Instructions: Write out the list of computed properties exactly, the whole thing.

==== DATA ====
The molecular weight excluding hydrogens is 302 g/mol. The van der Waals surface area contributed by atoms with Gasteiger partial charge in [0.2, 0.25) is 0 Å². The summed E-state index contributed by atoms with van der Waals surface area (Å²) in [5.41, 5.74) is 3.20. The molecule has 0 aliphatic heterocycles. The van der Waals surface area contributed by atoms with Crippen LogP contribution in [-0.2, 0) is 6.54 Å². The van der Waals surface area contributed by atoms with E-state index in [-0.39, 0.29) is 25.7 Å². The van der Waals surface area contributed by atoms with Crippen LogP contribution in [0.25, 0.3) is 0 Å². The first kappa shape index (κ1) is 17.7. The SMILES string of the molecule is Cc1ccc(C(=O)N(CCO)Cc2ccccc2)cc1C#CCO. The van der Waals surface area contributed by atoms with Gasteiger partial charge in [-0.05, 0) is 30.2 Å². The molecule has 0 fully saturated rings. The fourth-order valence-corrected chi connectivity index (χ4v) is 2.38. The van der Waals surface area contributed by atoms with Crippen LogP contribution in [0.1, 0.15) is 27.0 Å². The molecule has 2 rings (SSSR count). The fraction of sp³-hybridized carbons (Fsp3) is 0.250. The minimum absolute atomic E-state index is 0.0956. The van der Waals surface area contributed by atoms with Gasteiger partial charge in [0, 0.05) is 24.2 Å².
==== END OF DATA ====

The molecular weight excluding hydrogens is 302 g/mol. The van der Waals surface area contributed by atoms with Gasteiger partial charge in [0.2, 0.25) is 0 Å². The summed E-state index contributed by atoms with van der Waals surface area (Å²) in [5.41, 5.74) is 3.20. The molecule has 0 aliphatic heterocycles. The van der Waals surface area contributed by atoms with Crippen LogP contribution in [-0.2, 0) is 6.54 Å². The van der Waals surface area contributed by atoms with E-state index in [-0.39, 0.29) is 25.7 Å². The van der Waals surface area contributed by atoms with Crippen LogP contribution in [0.25, 0.3) is 0 Å². The first kappa shape index (κ1) is 17.7. The SMILES string of the molecule is Cc1ccc(C(=O)N(CCO)Cc2ccccc2)cc1C#CCO. The van der Waals surface area contributed by atoms with Gasteiger partial charge in [-0.05, 0) is 30.2 Å². The molecule has 0 fully saturated rings. The fourth-order valence-corrected chi connectivity index (χ4v) is 2.38. The van der Waals surface area contributed by atoms with Crippen LogP contribution in [0.1, 0.15) is 27.0 Å². The molecule has 2 rings (SSSR count). The fraction of sp³-hybridized carbons (Fsp3) is 0.250. The minimum absolute atomic E-state index is 0.0956. The van der Waals surface area contributed by atoms with Gasteiger partial charge in [0, 0.05) is 24.2 Å².